Cohort Study

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Submitted By joi411
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This chapter explains why and when epidemiologists prefer one type of study over another and describes strengths and weaknesses of each approach.
To begin an epidemiologic study, we decide what to study.
For this discussion, let's say we want to study prenatal exposure to electric and magnetic fields and the effect on a baby's birthweight. We look at the existing literature on birthweight to assess current knowledge and data. It is important to know if others have conducted similar studies in case they have uncovered specific design limitations or useful results, and this information is helpful in understanding the context of one's own study.
We believe that known risks include prematurity, poor prenatal care, low socioeconomic status, non-white ethnicity, large size of the mother, younger or older mothers, smoking, alcohol consumption and a host of other factors. Electric and magnetic field exposures are not known risk factors but have not been studied extensively. Therefore we wish to study them.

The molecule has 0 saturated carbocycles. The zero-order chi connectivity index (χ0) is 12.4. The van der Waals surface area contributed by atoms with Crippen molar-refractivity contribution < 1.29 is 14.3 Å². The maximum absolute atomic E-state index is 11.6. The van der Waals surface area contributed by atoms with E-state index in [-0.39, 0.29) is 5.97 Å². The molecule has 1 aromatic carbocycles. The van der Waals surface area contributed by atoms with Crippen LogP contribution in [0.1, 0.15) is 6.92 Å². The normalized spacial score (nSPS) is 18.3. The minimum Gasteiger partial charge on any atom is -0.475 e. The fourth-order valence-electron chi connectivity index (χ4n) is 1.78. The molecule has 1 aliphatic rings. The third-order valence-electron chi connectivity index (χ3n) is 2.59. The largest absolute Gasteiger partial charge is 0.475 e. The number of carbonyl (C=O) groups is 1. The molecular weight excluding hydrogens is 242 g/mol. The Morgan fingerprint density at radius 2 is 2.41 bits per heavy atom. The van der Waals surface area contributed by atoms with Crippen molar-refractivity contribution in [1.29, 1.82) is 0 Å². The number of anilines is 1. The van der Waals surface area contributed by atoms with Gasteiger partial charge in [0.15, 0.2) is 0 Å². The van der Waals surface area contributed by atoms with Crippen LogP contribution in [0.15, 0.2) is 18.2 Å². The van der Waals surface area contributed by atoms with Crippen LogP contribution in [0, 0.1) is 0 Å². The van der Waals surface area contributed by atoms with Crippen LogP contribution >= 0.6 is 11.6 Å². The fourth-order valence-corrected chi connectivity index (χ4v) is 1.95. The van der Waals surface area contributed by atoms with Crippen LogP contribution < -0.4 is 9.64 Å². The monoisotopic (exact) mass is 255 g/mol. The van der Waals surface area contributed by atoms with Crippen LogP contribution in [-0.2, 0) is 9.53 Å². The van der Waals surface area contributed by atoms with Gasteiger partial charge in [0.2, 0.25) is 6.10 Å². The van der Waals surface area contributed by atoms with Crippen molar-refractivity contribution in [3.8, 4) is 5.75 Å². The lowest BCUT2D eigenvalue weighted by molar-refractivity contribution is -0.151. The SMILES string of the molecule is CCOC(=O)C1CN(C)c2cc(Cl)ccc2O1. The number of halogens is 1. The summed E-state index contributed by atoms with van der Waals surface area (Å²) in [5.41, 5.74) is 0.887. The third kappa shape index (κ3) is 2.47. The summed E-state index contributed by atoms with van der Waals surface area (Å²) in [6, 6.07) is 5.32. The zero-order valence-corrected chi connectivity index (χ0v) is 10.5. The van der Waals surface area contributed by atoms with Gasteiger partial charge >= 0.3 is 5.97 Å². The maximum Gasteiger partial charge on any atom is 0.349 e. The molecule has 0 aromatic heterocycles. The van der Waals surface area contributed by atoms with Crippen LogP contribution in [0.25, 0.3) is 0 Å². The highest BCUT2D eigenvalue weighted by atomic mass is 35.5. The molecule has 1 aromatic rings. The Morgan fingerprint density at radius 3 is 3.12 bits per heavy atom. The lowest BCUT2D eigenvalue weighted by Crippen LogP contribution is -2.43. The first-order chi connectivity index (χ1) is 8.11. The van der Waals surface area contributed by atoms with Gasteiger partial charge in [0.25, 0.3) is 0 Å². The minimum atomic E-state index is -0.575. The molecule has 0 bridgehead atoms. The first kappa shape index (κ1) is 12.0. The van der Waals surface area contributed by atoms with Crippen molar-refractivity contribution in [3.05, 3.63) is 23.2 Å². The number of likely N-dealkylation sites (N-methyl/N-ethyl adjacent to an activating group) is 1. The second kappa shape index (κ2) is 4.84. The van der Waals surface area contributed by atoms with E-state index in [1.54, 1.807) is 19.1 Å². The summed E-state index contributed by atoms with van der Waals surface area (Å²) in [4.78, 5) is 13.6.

Cohort Study
The "What will happen to me?" study follows a group of healthy people with different levels of exposure and assesses what happens to their health over time. It is a desirable design because exposure precedes the health outcome — a condition necessary for causation — and is less subject to bias because exposure is evaluated before the health status is known. The cohort study is also expensive, time-consuming and the most logistically difficult of all the studies. It is most useful for relatively common diseases. To assess suitability, we find out the commonality of the disease we wish to study. Does it occur in 10 percent of all births, 1 percent of births, or 0.001 percent of births? For example, if low weight occurs in 10 percent or more of all births, then we might investigate a relatively small group of newborns, say 200 to 400, and characterize…...

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